With the winter weather temperature drops, you may have noticed your house feeling colder than you remembered last year. Or, you may have been reminded that your HVAC (short for heating, ventilation, and air conditioning) system isn’t working the way you liked, and that you’ve been meaning to look into ways to improve the situation.
Look no further! If you want to improve your comfort during the cold (and, for that matter, warmer months), here are the three steps you should take:
Seal air leaks to prevent drafts. If your home feels chilly, it could be from cold air making its way into your house. You should search for and seal any air leaks. Search your home, high and low. I’m being literal here! The most important leaks to seal are up high in your attic and down low in your basement or crawlspace. Framing and places where plumbing or electrical wiring or ducts poke through the ceiling also need to be checked. Sealing air leaks keeps your warm, cozy air inside, which also prevents cold outside air from coming into your basement or crawlspace.
Properly insulate your house to maximize comfort. Many houses can benefit from additional insulation. This step should be taken after sealing air leaks. Air moving through the insulation decreases its benefits. If part of your HVAC’s ductwork is located in the attic space, it is especially important to seal that ductwork and bury it in insulation. By adding insulation properly, your HVAC system will have to work less to maintain the temperature in your house, saving you electricity and money.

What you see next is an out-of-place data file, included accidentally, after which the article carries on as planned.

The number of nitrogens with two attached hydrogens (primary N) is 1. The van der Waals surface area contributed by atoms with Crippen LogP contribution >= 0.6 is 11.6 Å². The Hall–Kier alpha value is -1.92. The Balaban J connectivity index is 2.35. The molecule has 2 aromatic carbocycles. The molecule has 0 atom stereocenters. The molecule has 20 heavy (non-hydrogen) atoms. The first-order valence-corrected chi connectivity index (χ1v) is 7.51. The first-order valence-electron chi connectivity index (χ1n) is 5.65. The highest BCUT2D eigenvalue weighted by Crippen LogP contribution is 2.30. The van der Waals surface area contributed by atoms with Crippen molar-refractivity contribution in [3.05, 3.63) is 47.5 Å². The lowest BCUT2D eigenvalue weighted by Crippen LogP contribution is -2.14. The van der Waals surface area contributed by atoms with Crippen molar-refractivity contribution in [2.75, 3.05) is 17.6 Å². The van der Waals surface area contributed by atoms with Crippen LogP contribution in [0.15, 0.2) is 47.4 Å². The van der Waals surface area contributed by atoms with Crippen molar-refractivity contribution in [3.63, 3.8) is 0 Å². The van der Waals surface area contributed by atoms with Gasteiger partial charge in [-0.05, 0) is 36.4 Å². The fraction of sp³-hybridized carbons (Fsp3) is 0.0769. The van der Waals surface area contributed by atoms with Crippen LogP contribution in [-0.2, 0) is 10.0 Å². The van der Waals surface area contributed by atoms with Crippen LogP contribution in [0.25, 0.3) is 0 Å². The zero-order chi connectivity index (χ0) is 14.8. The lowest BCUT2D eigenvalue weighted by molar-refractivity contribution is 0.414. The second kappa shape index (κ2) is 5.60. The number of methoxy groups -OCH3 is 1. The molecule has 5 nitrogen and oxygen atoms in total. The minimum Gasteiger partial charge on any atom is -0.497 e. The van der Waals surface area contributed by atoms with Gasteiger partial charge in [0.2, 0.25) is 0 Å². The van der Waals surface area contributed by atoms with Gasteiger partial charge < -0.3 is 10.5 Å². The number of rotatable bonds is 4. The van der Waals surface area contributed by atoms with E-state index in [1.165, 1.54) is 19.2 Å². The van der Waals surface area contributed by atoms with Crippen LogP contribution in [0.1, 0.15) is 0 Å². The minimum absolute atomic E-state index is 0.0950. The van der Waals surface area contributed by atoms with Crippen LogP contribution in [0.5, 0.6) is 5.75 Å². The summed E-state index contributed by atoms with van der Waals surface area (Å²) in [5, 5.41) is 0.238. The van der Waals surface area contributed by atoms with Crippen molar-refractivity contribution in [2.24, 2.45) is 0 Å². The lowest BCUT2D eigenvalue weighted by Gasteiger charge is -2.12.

Make sure you have the proper systems to heat and cool your home. After you have sealed air leaks and properly insulated your home, you can check into new equipment. Now that some of your house’s issues are resolved, you may need smaller equipment to properly heat and cool your home to keep you comfortable. A smaller, right-sized, and more energy-efficient system will reduce your electricity use, which will help save you money well into the future.
The best way to diagnose potential issues in your home is to schedule an energy audit. You can contact your local electric cooperative’s energy advisor for details. Your co-op may even be able to provide the audit, which includes recommendations on steps you can take to improve your home’s energy efficiency. If your home’s HVAC system is older than 8 years old, you may want to start researching replacement systems. You can get an idea of what options – and rebates – are out there to keep you comfortable all year long!
by Jeremy Montgomery, Parke County REMC